Cape Town - The DA has called for an investigation into an alleged racist incident by staff at popular Kalk Bay restaurant Brass Bell, who, it is alleged, turned away scores of black people who tried to gain access to the municipal tidal pools behind the establishment.
According to the DA provincial spokesman for community safety, Mark Wiley, restaurant staff had on December 26 reportedly turned away and redirected people to the harbour beach after they locked a door that leads to the footpath from the station subway to the beach.
“The city must investigate this and lay criminal charges. Should these allegations prove correct then they must be condemned in the strongest terms… there is no place for racism in South Africa today and no argument can justify these reported actions,” said Wiley.
But the restaurant has rejected the racism claims, with owner Tony White saying the restaurant never turned anybody away, but merely advised the crowds not to use the footpath for “security and safety reasons”.
“Nobody was barred from going to the beach. There were hordes of people who came to the beach.
“All we did was to give instruction to our security personnel to persuade people not to go and warn them about the dangers of using the tidal pool as it was half-empty and therefore not safe to use,” he said.
“We didn’t target any race, the only people we targeted and persuaded not to use the pathway were people with alcohol… those who looked suspicious and gangster-like, and women with young children as it was not safe for children to swim there seeing that the pool was half empty.”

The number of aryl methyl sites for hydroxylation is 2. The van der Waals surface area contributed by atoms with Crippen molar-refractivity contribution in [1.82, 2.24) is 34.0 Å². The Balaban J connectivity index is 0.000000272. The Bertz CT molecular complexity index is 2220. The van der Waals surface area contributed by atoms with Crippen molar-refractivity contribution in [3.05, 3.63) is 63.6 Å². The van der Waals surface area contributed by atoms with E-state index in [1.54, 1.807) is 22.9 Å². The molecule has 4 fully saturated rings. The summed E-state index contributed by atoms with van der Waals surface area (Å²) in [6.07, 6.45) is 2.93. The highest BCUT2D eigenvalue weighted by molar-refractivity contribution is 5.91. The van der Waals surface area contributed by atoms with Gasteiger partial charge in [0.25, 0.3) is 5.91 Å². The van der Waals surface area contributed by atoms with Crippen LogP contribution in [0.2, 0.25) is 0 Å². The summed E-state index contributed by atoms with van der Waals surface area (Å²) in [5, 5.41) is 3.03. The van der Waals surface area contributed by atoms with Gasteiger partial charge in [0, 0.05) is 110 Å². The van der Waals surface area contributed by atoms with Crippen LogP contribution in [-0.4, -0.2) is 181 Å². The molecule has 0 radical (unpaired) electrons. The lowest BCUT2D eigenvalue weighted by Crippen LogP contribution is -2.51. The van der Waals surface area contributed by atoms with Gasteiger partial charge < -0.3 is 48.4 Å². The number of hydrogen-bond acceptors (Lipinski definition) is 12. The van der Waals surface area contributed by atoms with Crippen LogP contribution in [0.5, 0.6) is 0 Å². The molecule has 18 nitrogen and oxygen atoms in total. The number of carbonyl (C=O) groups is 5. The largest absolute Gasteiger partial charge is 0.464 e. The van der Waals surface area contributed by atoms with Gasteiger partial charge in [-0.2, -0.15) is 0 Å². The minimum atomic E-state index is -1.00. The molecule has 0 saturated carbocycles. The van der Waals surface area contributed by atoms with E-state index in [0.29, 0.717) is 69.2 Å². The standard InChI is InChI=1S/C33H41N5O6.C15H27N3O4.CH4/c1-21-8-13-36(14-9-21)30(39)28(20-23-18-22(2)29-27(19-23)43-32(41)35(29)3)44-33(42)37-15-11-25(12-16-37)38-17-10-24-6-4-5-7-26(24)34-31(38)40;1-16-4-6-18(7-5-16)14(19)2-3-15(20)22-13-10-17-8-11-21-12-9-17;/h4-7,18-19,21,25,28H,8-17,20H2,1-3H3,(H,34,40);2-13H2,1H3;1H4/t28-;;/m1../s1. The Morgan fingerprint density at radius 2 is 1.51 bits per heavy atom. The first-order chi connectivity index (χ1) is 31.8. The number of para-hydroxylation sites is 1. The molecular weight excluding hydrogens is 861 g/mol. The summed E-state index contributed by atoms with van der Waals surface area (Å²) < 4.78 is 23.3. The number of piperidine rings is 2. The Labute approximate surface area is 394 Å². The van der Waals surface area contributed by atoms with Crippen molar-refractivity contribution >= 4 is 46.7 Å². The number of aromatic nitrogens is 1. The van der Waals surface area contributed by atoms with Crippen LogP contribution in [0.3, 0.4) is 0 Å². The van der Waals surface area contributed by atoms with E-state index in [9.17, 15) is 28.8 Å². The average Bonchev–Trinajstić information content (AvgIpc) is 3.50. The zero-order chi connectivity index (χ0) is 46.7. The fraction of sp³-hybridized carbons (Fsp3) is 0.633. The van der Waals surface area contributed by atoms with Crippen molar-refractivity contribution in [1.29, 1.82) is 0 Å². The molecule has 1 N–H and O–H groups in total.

The footpath, which has traditionally been used by fisherman and harbour beachgoers for generations, is mainly used to access the beach and the municipal tidal pools. But it has become controversial lately following the “illegal” construction of deck extensions at the restaurant.
In addition to the two decks that White had erected near the children’s tidal pool, he had also put a door along the walkway which is used by residents and the public to walk from the harbour to Main Road.
In recent months, White was ordered by the provincial Department of Environmental Affairs and Development Planning to dismantle the deck extensions and restore the public area to its previous state.
Its investigation found that he had contravened the National Environmental Management Act by building the decks.
This followed a complaint by residents who were annoyed by the erection of the two decks near the tidal pools.
Residents complained that no public participation had taken place.
They called the construction work by White “privatisation” and a “takeover” of a public area.
Tony Trimmel, the chairman of Kalk Bay and St James Residents and Ratepayers Association who saw footage of the crowds being turned away, described the alleged racial incident as “unacceptable, disgusting”.
“It’s not only disgusting for Kalk Bay residents, but it is disgusting for all South Africans who have every right to use those tidal pools.
“It reminds us of times gone by where people of colour were not allowed to go to those pools simply because of their skin colour.
“We shall never accept such behaviour again… it has no place in the new South Africa we live in,” he said.
White said he was amazed at the “sudden interest” shown by the residents association after “I restored the pools from a derelict state into a beautiful establishment for everyone to enjoy”.